An example of this process is that protection for utility models has been shown to improve productivity in countries with lagging technologies. In Brazil, utility models helped domestic producers gain a significant share of the farm-machinery market by encouraging adaptation of foreign technologies to local conditions (Dahab, 1986). Utility models in the Philippines encouraged successful adaptive invention of rice threshers (Mikkelsen, 1984).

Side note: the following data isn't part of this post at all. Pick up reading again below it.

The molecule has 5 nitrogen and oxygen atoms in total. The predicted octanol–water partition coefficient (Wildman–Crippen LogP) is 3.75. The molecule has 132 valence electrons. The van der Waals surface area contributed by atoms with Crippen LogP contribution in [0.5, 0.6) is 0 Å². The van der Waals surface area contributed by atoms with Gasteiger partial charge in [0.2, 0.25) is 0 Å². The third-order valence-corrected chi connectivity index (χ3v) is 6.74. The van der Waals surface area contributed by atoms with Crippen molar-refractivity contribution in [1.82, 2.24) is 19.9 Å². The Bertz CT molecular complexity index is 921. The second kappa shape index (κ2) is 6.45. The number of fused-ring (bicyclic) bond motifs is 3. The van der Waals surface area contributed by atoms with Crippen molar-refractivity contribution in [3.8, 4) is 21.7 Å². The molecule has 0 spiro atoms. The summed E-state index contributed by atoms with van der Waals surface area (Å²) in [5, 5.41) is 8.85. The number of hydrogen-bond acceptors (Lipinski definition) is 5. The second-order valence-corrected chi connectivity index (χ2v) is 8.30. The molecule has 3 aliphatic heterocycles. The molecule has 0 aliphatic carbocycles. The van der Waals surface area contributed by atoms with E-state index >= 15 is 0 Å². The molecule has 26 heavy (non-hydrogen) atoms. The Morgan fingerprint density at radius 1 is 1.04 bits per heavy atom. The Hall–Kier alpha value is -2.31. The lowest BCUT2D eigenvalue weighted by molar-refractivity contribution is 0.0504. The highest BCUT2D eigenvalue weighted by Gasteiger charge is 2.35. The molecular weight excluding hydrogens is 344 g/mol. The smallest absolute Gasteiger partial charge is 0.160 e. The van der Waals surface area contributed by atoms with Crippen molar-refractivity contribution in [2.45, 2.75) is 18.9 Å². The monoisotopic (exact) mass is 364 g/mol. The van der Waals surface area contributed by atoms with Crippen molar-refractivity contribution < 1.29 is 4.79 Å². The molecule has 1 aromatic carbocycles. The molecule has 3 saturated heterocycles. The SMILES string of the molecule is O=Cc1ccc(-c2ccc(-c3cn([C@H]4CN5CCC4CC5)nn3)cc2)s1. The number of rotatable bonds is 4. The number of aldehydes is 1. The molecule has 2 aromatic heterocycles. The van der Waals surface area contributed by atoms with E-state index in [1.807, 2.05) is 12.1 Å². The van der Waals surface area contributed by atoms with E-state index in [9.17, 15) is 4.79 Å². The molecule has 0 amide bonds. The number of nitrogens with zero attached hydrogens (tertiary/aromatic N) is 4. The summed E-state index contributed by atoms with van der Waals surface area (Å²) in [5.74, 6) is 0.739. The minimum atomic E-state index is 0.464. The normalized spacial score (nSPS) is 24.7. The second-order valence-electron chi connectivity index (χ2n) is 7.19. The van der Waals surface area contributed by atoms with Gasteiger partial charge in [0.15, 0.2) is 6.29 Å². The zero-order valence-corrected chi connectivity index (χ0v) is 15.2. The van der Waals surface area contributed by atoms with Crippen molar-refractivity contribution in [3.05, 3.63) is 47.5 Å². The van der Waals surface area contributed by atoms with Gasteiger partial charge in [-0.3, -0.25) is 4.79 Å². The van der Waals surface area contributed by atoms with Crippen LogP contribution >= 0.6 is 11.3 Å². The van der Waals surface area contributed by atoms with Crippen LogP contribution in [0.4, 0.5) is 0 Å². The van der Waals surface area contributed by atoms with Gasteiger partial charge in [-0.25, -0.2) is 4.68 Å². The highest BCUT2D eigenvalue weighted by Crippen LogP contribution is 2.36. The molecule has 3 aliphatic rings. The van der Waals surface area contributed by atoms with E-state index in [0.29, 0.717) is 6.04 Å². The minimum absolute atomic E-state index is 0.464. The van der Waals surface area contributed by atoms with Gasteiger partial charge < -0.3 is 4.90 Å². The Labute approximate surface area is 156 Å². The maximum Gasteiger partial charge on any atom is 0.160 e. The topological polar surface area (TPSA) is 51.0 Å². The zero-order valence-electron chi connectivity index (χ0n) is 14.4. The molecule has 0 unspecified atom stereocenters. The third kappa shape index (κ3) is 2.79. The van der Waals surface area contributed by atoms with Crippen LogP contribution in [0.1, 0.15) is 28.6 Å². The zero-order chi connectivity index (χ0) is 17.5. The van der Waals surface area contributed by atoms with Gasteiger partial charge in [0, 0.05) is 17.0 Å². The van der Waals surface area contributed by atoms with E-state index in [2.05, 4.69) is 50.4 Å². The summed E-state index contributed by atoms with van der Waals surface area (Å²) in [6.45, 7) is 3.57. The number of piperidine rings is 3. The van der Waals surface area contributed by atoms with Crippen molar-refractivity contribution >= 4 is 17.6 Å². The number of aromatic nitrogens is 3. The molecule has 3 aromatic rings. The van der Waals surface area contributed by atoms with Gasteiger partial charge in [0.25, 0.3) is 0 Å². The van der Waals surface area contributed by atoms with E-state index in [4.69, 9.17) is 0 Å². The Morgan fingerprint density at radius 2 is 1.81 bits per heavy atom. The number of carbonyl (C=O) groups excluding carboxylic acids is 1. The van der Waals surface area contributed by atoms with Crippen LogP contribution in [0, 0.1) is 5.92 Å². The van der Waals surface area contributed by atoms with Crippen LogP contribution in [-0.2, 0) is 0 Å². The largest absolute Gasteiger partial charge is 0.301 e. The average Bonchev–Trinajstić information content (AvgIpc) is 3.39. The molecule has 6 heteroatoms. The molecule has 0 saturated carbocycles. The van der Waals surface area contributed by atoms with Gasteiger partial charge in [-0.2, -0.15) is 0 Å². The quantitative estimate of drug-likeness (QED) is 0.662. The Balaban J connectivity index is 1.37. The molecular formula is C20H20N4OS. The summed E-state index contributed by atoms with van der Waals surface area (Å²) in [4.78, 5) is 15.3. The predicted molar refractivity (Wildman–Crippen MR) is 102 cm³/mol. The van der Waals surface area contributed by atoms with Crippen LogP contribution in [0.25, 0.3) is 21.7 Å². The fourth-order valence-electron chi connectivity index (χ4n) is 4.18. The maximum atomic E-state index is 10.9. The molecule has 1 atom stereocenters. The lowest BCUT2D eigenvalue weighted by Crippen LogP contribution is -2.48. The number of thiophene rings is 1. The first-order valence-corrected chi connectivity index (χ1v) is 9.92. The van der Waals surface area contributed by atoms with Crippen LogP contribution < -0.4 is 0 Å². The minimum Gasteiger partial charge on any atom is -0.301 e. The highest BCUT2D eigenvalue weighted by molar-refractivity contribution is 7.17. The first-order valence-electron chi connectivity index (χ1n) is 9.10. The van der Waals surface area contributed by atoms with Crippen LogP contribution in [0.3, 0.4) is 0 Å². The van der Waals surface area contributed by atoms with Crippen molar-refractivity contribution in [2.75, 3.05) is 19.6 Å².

Maskus and McDaniel (1999) considered how the Japanese patent system (JPS) affected postwar Japanese technical progress, as measured by increases in total factor productivity (TFP). The JPS in place over the estimation period 1960-1993 evidently was designed to encourage incremental and adaptive innovation and diffusion of technical knowledge into the economy. Mechanisms for promoting these processes included early disclosure of, and opposition proceedings to, patent applications, an extensive system of utility models, and narrow claim requirements in patent applications. The authors found that this system encouraged large numbers of utility model applications for incremental inventions, which were based in part on laid-open prior applications for invention patents. In turn, utility models had a strongly positive impact on real TFP growth over the period, while patent applications had a weaker but still positive effect. They concluded that utility models were an important source of technical change and information diffusion in Japan, while patent applications provided both a direct and an indirect stimulus to productivity. It is interesting to note that as Japan has become a global leader in technology creation, its patent system has shifted away from encouraging diffusion and more toward protecting fundamental technologies.